Exploring the Grand Canyon of Yellowstone is easy and we suggest going in this order!
Start with the Artist Point along the South Rim. From the Artist Point parking lot, walk the quick path to get to the most dramatically beautiful viewpoint. There are a few trailheads from this area if you are looking to hike.
From here, you can hike or drive the South Rim to Uncle Tom’s Point to access the Upper Falls viewpoint.
The next stop will be along the North Rim, which again, you can hike or drive. We drove to ensure we’d have more time to see all the things on our Yellowstone itinerary.
Back on the main road, make your first right to access the Brink of the Upper Falls, then get back in your car and drive again on the main road.
Another right turn will get you access to the Lookout Point for spectacular views of the canyon and the Yellowstone River.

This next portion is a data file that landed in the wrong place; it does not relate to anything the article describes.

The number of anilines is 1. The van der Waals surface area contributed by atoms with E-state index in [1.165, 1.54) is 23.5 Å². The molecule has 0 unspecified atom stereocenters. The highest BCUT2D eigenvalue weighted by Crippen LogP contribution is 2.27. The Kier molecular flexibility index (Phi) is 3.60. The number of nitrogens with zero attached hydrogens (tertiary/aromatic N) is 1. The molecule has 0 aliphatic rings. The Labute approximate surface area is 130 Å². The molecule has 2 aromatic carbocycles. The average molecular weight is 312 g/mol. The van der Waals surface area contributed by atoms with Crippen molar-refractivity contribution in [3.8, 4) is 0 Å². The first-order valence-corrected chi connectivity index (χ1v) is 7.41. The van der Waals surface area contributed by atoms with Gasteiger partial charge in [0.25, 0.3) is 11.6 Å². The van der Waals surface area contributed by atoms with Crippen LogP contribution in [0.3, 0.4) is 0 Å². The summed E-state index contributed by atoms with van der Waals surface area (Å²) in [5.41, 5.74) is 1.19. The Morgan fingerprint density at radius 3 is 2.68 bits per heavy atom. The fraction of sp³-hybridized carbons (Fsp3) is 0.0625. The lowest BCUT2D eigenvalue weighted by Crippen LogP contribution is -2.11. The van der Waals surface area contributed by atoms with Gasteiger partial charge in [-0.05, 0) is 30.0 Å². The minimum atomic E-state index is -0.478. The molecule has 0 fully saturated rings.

From here, you can descend hundreds of feet down a path to get a closer view of the falls via the Brink of the Lower Falls trail.
While it was powerful and spectacular, the hike back up the canyon is brutal, so take plenty of water with you.
Once back at your car, continue down North Rim Road and you’ll arrive at Grand View Point. No explanation needed!
Last, but certainly not least, is the Inspiration Point which just further solidifies the grandeur of this canyon.
To save more time on your packed Yellowstone itinerary, drive from Grand View Point to Inspiration Point (this can also be accessed by walking along the North Rim Trail).
After you’ve experienced the awe of the Grand Canyon, the road will lead you back to the Canyon Junction where you can refuel the car, get snacks or a meal, and check out all the local merchandise and booze in a general store.
If you are looking for a beautiful hike nearby, we suggest traveling north on the main road to get to the Washburn trailhead. For those not looking to hike, continue on south towards Hayden Valley.
Having soaked up the natural beauty of the canyon, it’s time to find some animals.
Hayden Valley is known for prime wildlife spotting so be sure to take your time. From white pelicans and swans to bison and elk, the valley is your best bet for wildlife viewing.